• Pig Destroyer – Mass And Volume

    Pig Destroyer – Mass And Volume
    Released by: Relapse Records
    Released on: October 14th, 2012.
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    A little bit of background information about this latest release from Pig Destroyer, out next week via Relapse Records. The two tracks on this release (yes, there are only two tracks) were recorded towards the end of the recording session for the band’s Phantom Limb album way back in 2007. It was originally released via Bandcamp back in early 2013 as a benefit for the family of Pat Egan, a long time Relapse Records employee who passed away. Relapse is now reissuing it on CD (limited to 2000 copies) and on vinyl in various versions. You can find out all about that by checking out their site here.

    It’s an interesting recording not just for that reason, but because it definitely represents a different sound for the band. Given that Pig Destroyer are very well known for playing FAST, the two songs here – Mass And Volume and Red Tar – show a different side to the band’s musical abilities.

    The first track starts off with a droning, humming almost trance inducing tone. This is slowwwwww…… very slow. There are elements of doom here but it’s trippier than that, and it doesn’t get ‘heavy’ until about four minutes in. Feedback reigns supreme here, the guitar work from Scott Hull is way up front in the mix with Brian Harvey’s drums only occasionally rising up. Six and a half minutes in and it’s still more of the same, just heavy riffs with feedback blistering over top and occasional drumming to act more as punctuation than instrumentation. Crashing cymbals accents some parts in interesting ways but when the vocals kick in at seven and a half minutes, it’s just fucking insane. J.R. Hayes's vocals are almost completely indecipherable (a lyrics sheet was included with the MP3’s sent for review) but never lack for intensity. There’s a howling quality to them so that when the band goes full on heavy at the eleven minute mark, they rise above the crushing power of the instruments. Seriously, by the time this was over you almost get the feeling that you’ve summoned a dark lord from the abyss. Weird choral vocals just past the twelve minute mark add to this, as does the indecipherable vocal chattering in the background. Feedback rises to almost painful levels as things come full circle, we leave the constant pounding behind for a beautiful mess of feedback, drone and tone. It’s almost as if the song just beats the shit out of you and then leaves you for dead on some sort of alien landscape. It’s very powerful stuff and at just over nineteen minutes in length, there’s a lot of it here.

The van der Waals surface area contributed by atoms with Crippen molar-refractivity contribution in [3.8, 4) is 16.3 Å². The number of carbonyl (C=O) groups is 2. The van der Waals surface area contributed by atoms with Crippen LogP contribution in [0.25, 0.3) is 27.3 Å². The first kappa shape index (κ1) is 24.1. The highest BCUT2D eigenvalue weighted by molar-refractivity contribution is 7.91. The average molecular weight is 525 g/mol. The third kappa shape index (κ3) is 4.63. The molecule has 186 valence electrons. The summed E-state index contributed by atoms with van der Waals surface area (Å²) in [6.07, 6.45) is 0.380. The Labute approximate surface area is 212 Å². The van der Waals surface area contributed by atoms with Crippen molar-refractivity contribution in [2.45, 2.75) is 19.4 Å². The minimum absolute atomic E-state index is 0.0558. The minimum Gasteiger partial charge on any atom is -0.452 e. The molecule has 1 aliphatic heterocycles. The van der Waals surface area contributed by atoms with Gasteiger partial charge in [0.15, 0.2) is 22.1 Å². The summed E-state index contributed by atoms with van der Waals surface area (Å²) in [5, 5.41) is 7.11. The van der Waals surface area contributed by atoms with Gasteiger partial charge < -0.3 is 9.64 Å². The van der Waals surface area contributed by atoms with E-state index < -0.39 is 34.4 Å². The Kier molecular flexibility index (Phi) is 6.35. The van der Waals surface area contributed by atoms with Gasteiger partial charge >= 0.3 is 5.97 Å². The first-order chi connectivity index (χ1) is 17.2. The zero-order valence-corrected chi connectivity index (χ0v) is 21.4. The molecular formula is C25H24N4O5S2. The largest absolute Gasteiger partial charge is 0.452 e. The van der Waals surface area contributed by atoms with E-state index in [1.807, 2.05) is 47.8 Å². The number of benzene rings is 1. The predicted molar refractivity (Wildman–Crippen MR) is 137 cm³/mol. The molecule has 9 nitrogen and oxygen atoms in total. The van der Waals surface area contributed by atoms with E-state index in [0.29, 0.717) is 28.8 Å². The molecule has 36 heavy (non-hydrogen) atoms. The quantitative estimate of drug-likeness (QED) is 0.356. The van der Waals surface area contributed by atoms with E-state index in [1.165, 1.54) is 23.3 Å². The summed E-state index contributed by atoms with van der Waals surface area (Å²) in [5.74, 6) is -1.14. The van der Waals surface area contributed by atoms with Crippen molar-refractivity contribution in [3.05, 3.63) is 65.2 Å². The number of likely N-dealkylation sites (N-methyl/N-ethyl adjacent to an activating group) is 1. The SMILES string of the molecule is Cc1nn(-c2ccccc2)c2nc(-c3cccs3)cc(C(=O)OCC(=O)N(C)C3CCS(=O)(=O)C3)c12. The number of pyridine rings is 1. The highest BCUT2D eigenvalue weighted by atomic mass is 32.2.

The second track, Red Tar, is actually a little bit longer, if only by a few seconds. It too starts off with some doomy/droney instrumentation, the bass, courtesy of Blake Harrison, is way up in the mix to the point where it might just rattle your speakers in interesting ways. Feedback rises in the mix as this alien soundscape is laid bare before us. The levels spin and dive in the mix, swirling around our ears and becoming almost hypnotic until the guitars blend with the feedback, the drums kick in over top of the bass and things go from surreal to thickly layered heaviness in their intensity. The vocals on this track as just as indecipherable as the first, but they add that extra layer of evil to the track that it needs to really work as well as it does. By the twelve minute mark we’re punished again, slow and grinding guitars and slow, rhythmically pounding percussion combine with such intensity that the weirdly artificial choral bits and samples over top as the track starts to come to a close almost seem like an afterthought. As the track slows down, it almost seems like it’s trying to put us to sleep, waves of sound washing over us from the front channels with such power behind them that it’s pretty much useless to resist.

    There are shades of Sleep and the almighty Black Sabbath here but Pig Destroyer are not content to simply borrow from the masters. They put their own spin on this and these two tracks really show a welcome diversity to their more typical grindcore material. For a band fairly well known for songs that are more short, barely controlled bursts of sonic violence set to some of the fastest playing you’ll ever here, this is an amazing diversion of sorts. Don’t sell these guys short, they’re a lot more diverse and interesting than you might at first expect them to be, the two songs on this album being absolute proof of that.

    Give part of Red Tar a listen by way of the video below!